A new law in Oklahoma for the protection of trash collectors takes effect November 1. Collection workers petitioned for this law soon after legislation passed banning texting and driving, and they hope the new provisions will prevent workplace injury. The workers felt they needed more protection than the yellow vests they wear on the job.
Census data from 2014 shows that more trash collectors died on the job than police or firefighters. Most of the deaths and injuries occurred when workers were hit by other vehicles, and many of the drivers of those vehicles were using a cell phone at the time. The Solid Waste Association of North America launched a national campaign urging drivers to slow down as they pass trash trucks.
In addition to that campaign, the new law allows trash collecting vehicles to use flashing lights similar to those used by emergency vehicles. The hope is that such lights will alert drivers to be cautious. The law also allows police to ticket a driver who does not slow down when passing a trash truck.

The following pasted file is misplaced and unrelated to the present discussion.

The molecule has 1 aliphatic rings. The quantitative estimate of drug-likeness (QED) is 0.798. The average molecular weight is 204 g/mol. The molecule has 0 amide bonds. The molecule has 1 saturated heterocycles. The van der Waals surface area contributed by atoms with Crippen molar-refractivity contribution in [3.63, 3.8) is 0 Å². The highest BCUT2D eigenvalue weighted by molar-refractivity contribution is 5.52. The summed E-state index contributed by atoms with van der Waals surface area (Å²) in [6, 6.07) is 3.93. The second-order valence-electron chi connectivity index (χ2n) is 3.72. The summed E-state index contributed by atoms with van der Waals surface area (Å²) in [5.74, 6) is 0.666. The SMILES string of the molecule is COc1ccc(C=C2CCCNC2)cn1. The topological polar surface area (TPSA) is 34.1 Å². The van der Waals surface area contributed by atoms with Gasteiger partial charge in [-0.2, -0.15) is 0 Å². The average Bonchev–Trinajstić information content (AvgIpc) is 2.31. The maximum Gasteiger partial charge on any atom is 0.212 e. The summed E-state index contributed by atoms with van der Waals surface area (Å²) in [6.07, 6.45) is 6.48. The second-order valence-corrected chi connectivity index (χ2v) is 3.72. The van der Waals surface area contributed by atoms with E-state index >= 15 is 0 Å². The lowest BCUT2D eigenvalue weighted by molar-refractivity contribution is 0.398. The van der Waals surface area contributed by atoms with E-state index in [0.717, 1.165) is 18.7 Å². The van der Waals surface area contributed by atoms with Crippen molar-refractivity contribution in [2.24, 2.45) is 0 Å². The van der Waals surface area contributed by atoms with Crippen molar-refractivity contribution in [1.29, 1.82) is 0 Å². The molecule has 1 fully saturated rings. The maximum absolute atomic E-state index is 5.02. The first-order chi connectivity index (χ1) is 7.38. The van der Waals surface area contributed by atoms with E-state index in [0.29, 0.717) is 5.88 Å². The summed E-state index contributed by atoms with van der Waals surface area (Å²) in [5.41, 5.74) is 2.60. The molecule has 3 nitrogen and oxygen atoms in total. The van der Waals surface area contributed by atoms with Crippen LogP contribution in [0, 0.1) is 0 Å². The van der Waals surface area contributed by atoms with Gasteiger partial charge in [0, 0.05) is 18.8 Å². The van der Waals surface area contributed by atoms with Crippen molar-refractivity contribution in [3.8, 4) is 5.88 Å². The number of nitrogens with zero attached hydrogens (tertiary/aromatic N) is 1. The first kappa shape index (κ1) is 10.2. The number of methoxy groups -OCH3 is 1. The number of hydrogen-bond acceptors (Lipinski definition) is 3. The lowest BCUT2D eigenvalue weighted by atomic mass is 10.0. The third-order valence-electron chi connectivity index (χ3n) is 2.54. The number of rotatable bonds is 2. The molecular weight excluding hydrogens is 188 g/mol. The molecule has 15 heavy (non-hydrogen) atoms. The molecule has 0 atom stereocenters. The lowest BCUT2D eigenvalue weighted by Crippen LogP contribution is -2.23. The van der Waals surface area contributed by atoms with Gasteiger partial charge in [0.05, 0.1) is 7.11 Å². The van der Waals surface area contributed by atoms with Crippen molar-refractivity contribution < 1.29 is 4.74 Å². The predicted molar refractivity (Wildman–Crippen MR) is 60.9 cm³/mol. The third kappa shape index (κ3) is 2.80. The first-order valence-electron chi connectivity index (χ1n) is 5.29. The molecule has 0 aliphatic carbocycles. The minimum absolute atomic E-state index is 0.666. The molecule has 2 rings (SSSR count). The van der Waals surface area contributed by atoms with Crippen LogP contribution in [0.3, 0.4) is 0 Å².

Across the country, one garbage hauler is killed on the job every week, and others are injured. Families who lose loved ones on the job may be left to struggle on their own. Workers in Oklahoma who suffer workplace injury may feel frustrated if they are no longer able to do their jobs to support their families. Many decide to contact an attorney to make sure their rights are protected and they receive the compensation they deserve.
Source: normantranscript.com, "'Slow Down to Get Around' promotes caution around trash collectors", Joy Hampton, July 23, 2016